If serving Him as priest is a gift from His hand, then don’t you think He intends you to find joy in it?  Yes, serving Him is a privilege, an honor, a supreme responsibility.  But it can also be a hard, thankless job. Can you even measure the hours you’ve expended teaching the Word, add up the dollars you’ve spent feeding the hungry, or count the tissues you’ve consumed wiping little noses?  He can; He remembers every second, every penny, each snotty hankie.  Take the gift He hands you; then empty it on His feet as you joyfully serve as priest for Him today.

Day 3:  “’I myself have selected your fellow Levites…as a gift to you, dedicated to the Lord to do the work…” Numbers 18:6

Okay, so you’ve worked hard at something…led the music at worship, started a ministry, worked at a job you felt was your calling…and now it’s over.  No matter why it ended, it’s tempting to look back and ask, was that just a waste?  Listen, if you only learn one thing from me, hear me well:  Your God will put the people you need in your life at exactly the right time.  Look back at that “waste” now; do you see them?  Your fellow Levites, your sister-warrior-priests, working alongside you? They were, and still are, a gift. Now anoint the feet of the Giver with your gratitude and your prayers over these, your priestly sisters.

Day 4:  “…they were holding golden bowls full of incense, which are the prayers of the saints.” Rev. 5:8

And what about all those “wasted” prayers?  You’ve prayed hard over something, someone, and nothing has changed.  Were those prayers a waste?  No, your earnest petitions are, and for eternity will be, a sweet savor before your Lord.  Go ahead and lavish the feet of Jesus with your most intimate prayers.  He hears and is blessed by them.  Even though His larger purposes are at work, and you may not receive the answer you desire, He will remember your prayers, and He will bless you bountifully in surprising ways.

Day 5:  “When the disciples saw it, they were indignant.  ‘Why this waste?’ they asked.” Matt. 26:7

Be advised:  even well-intentioned people are going to hurt your feelings.  In another story, the whole crowd ganged up a woman with a perfume jar.  Even so, she received Jesus’ nod of approval.  His approval is still all that matters; in fact, criticism from the peanut gallery may very well be a sign that you’re doing the right thing.  Consult with trusted believers, if necessary, then go ahead and break that perfume jar for your Lord!  Nothing that you do for Jesus with a pure heart is ever a waste. It’s never a waste, and that’s a promise.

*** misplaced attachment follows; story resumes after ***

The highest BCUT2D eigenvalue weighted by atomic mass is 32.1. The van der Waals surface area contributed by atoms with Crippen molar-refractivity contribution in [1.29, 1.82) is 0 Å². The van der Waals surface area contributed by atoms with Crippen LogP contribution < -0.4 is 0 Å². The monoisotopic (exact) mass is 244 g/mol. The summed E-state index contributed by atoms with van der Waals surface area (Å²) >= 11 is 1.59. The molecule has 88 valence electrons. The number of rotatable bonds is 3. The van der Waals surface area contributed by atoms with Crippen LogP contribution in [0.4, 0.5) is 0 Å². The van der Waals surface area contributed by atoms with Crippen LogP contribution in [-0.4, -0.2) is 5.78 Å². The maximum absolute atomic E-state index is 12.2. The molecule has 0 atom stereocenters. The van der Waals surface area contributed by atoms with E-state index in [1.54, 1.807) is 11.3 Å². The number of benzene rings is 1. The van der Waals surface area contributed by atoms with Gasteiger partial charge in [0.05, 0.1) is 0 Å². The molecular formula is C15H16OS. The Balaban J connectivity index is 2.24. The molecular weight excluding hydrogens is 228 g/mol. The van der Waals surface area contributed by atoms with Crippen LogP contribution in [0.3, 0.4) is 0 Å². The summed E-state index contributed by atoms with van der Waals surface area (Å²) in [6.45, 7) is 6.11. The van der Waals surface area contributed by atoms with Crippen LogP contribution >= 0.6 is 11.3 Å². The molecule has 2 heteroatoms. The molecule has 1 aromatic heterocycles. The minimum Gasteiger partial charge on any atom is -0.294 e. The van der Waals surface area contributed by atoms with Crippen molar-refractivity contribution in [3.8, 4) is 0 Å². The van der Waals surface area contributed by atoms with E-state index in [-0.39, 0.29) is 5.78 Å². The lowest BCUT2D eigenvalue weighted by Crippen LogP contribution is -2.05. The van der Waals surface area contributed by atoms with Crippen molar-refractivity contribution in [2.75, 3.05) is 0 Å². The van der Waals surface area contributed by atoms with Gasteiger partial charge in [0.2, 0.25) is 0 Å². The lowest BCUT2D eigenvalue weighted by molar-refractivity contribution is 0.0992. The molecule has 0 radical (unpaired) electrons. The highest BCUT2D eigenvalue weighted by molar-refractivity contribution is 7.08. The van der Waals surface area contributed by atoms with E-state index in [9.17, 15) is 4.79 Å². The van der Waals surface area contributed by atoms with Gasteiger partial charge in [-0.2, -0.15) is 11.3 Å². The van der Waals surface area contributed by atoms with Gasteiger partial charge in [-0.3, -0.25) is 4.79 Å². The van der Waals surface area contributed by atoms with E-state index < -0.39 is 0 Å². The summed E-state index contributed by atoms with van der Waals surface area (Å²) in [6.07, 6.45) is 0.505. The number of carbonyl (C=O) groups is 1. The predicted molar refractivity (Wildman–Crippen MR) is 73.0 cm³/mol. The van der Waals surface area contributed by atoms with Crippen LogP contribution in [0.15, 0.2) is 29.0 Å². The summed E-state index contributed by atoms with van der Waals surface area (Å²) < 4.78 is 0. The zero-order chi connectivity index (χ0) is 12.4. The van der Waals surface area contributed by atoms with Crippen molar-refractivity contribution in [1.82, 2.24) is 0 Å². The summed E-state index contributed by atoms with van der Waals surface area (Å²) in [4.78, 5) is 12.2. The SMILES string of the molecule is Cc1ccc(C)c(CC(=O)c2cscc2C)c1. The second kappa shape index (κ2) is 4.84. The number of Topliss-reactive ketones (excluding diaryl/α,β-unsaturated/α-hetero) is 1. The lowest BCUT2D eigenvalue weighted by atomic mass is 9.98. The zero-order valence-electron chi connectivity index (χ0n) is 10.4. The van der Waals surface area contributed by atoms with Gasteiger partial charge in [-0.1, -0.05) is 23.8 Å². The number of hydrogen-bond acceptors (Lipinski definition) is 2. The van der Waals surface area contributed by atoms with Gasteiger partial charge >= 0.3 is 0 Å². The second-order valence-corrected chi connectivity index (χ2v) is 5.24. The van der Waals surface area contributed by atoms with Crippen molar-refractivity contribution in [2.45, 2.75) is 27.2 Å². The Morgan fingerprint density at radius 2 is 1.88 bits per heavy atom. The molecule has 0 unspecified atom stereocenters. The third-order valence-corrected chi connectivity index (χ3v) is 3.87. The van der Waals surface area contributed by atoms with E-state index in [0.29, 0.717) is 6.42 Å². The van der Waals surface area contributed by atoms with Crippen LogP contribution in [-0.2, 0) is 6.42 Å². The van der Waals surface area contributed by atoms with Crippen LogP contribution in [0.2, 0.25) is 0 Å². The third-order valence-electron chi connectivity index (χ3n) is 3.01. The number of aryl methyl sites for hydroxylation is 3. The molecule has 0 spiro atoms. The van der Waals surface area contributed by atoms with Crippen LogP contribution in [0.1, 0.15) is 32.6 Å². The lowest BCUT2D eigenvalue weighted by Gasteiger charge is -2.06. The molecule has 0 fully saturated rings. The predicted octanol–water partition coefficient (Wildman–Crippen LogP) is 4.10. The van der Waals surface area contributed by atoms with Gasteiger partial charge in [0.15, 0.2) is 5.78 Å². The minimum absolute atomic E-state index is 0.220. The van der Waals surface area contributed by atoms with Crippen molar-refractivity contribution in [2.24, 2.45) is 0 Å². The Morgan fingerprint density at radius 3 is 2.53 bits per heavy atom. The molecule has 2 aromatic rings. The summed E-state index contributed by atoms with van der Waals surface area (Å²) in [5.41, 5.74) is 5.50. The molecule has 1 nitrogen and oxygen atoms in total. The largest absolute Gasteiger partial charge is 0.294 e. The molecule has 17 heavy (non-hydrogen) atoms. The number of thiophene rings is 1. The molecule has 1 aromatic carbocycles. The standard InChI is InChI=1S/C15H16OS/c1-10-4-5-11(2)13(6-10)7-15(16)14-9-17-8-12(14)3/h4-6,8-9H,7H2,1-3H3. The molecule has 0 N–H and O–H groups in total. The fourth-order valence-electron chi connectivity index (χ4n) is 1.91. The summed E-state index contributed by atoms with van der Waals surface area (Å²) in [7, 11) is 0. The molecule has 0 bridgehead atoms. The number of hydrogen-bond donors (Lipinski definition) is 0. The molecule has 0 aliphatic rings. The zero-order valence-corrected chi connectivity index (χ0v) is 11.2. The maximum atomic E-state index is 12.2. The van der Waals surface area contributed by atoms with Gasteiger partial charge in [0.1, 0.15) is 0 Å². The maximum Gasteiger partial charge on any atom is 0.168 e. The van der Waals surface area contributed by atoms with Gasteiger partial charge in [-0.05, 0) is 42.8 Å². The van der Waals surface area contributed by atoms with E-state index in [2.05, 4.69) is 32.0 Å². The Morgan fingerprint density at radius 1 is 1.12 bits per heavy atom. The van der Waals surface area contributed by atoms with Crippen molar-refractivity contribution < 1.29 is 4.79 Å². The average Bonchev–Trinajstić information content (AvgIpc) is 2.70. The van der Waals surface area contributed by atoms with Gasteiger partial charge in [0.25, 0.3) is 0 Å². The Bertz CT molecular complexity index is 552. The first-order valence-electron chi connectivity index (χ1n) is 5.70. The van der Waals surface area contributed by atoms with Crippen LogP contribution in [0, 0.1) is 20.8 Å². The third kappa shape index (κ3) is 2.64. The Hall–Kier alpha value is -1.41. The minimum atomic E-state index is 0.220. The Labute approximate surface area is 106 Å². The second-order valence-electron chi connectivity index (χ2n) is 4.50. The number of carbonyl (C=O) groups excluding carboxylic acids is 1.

We once had a pastor who explained the season of Lent during the children’s sermon by bringing the overflowing lint trap from his clothes dryer.  Mostly I remember the chagrined expression on his wife’s face, but I think the point had to do with Lent being a time when we trap and dispose of those unrighteous things clinging to our lives.

Hold that image as we consider the lint we may be carrying around.

Day 1:  “Lord Almighty, you who examine the righteous and probe the heart and mind…” Jer 20:12

Do you think by this time in the Lent season you’ve pretty well brushed yourself off and are lint-free?  Closer examination may prove otherwise; in fact, notice whom the Lord examines:  the righteous, lint-free you.  Much as a doctor pokes around to diagnose what’s ailing you, God probes your deepest self to extract sin-particles you’ve overlooked.  This Lent, hand over the lint-brush and let Him have at you.  Perhaps on Resurrection Sunday, wearing your Easter best will take on new meaning!

Day 2: “’But Lord,’ said Martha, the dead man’s sister, ‘by this time there is a bad odor, for he has been there four days.’” John 11:39

I love the way this reads in the King James:  Lord…he stinketh! Do you have any lint that’s been buried so long it stinketh?  I’ll bet you do.  Might be a grudge, disappointment, bitter memory, deep hurt.  Never mind what the fragrance commercials tell you…if something stinks, it needs to be aired out!  Dig that lint out of the muck and bring it to the Light.  Then do what the Father of Light tells you to with it.  Whether His command is to release it to Him, or be proactive in forgiveness or to seek professional counseling, whatever the call, do it as your Lenten obedience.

Day 3:  “’And surely I am with you always, to the very end of the age.’”  Matt. 28:20

My husband is a woodworker, so lint at my house can be particularly stubborn.  You haven’t lived until you’ve tried to un-stick wood chips from a microfiber sofa with a sticky lint roller!  Stubborn lint can be compared to a stubborn attitude; both require work and patience to remove.  Might be haughtiness, cavalier manner, stinginess, impatience.  There is one sure remedy for bad attitude:  stick like a burr to the heart of the One who sticks with you.  Your heart will change, and so will your attitude.

Day 4: “Who may ascend the hill of the Lord? Who may stand in His holy place? He who has clean hands and a pure heart…” Psalm 24:3-4

“Hands” implies our actions; “heart” involves our motives.  Lent provides a time to examine both.  Just when I think I can pat myself on the back that I haven’t “done” anything unclean with my hands lately, the Spirit reminds me that my motives have been self-serving.  Rub some mud on your hands and picture a mud-splattered heart.  Which is easier to clean?  Consider your motives; then thank your Lord that because of Jesus, you can march right up to the throne, lint-free hands and heart held high!

Day 5:  “Create in me a pure heart, O God, and renew a steadfast spirit within me.” Ps 51:10

Self-examination is hard work, and it can get disheartening.  It helps to remind ourselves of the purpose:  Resurrection Day is coming!  Our Lenten obedience allows the Spirit to re-create us all-new—not just scrubbed-over, but brand-spanking-new—so we can worship and serve.  This week, ask the Lord for a bold assignment, one that pleases Him.  Then serve Him well, with pure heart, and willing hands.

Please share about your assignments—I’d love to hear what He gives you to do!